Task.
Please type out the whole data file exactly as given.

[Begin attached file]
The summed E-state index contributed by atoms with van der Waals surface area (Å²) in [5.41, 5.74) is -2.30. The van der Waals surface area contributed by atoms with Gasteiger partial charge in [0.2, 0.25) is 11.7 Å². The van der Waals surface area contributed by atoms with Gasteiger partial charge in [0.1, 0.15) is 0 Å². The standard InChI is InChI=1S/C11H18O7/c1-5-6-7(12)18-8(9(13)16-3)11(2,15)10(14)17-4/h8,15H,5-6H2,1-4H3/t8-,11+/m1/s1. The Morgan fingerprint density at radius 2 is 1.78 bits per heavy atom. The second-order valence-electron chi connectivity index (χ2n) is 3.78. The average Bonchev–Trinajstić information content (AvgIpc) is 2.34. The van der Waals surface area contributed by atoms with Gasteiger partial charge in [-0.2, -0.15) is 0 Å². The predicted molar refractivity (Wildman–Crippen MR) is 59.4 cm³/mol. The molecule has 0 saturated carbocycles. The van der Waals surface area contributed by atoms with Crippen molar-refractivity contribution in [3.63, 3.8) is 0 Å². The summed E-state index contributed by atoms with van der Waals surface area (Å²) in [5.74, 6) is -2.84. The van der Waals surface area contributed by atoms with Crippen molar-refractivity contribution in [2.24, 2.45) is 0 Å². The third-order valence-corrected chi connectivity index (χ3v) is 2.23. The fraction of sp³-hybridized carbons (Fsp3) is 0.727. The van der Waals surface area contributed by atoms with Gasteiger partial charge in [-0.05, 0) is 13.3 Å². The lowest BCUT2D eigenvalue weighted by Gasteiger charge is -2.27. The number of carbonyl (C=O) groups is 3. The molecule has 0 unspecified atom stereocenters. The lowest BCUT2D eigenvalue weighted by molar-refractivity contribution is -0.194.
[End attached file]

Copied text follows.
The summed E-state index contributed by atoms with van der Waals surface area (Å²) in [5.41, 5.74) is -2.30. The van der Waals surface area contributed by atoms with Gasteiger partial charge in [0.2, 0.25) is 11.7 Å². The van der Waals surface area contributed by atoms with Gasteiger partial charge in [0.1, 0.15) is 0 Å². The standard InChI is InChI=1S/C11H18O7/c1-5-6-7(12)18-8(9(13)16-3)11(2,15)10(14)17-4/h8,15H,5-6H2,1-4H3/t8-,11+/m1/s1. The Morgan fingerprint density at radius 2 is 1.78 bits per heavy atom. The second-order valence-electron chi connectivity index (χ2n) is 3.78. The average Bonchev–Trinajstić information content (AvgIpc) is 2.34. The van der Waals surface area contributed by atoms with Gasteiger partial charge in [-0.2, -0.15) is 0 Å². The predicted molar refractivity (Wildman–Crippen MR) is 59.4 cm³/mol. The molecule has 0 saturated carbocycles. The van der Waals surface area contributed by atoms with Crippen molar-refractivity contribution in [3.63, 3.8) is 0 Å². The summed E-state index contributed by atoms with van der Waals surface area (Å²) in [5.74, 6) is -2.84. The van der Waals surface area contributed by atoms with Crippen molar-refractivity contribution in [2.24, 2.45) is 0 Å². The third-order valence-corrected chi connectivity index (χ3v) is 2.23. The fraction of sp³-hybridized carbons (Fsp3) is 0.727. The van der Waals surface area contributed by atoms with Gasteiger partial charge in [-0.05, 0) is 13.3 Å². The lowest BCUT2D eigenvalue weighted by Gasteiger charge is -2.27. The number of carbonyl (C=O) groups is 3. The molecule has 0 unspecified atom stereocenters. The lowest BCUT2D eigenvalue weighted by molar-refractivity contribution is -0.194.